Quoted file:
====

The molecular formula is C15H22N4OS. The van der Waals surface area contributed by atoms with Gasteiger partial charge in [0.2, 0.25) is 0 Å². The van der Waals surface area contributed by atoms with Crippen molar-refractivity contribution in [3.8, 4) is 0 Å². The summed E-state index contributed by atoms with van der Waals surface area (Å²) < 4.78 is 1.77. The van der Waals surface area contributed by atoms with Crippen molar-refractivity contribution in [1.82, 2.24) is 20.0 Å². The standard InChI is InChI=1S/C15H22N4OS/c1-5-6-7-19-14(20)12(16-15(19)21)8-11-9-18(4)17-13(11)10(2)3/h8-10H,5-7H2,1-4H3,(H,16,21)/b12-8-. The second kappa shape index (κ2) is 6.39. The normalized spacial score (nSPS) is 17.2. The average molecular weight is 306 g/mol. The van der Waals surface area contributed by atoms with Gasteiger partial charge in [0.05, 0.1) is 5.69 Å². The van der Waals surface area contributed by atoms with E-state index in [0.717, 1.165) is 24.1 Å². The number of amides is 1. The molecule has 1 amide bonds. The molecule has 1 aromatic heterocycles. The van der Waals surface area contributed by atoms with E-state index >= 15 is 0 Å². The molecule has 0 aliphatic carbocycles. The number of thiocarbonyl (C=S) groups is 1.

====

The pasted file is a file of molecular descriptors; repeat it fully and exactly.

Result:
The molecular formula is C15H22N4OS. The van der Waals surface area contributed by atoms with Gasteiger partial charge in [0.2, 0.25) is 0 Å². The van der Waals surface area contributed by atoms with Crippen molar-refractivity contribution in [3.8, 4) is 0 Å². The summed E-state index contributed by atoms with van der Waals surface area (Å²) < 4.78 is 1.77. The van der Waals surface area contributed by atoms with Crippen molar-refractivity contribution in [1.82, 2.24) is 20.0 Å². The standard InChI is InChI=1S/C15H22N4OS/c1-5-6-7-19-14(20)12(16-15(19)21)8-11-9-18(4)17-13(11)10(2)3/h8-10H,5-7H2,1-4H3,(H,16,21)/b12-8-. The second kappa shape index (κ2) is 6.39. The normalized spacial score (nSPS) is 17.2. The average molecular weight is 306 g/mol. The van der Waals surface area contributed by atoms with Gasteiger partial charge in [0.05, 0.1) is 5.69 Å². The van der Waals surface area contributed by atoms with E-state index in [0.717, 1.165) is 24.1 Å². The number of amides is 1. The molecule has 1 amide bonds. The molecule has 1 aromatic heterocycles. The van der Waals surface area contributed by atoms with E-state index >= 15 is 0 Å². The molecule has 0 aliphatic carbocycles. The number of thiocarbonyl (C=S) groups is 1.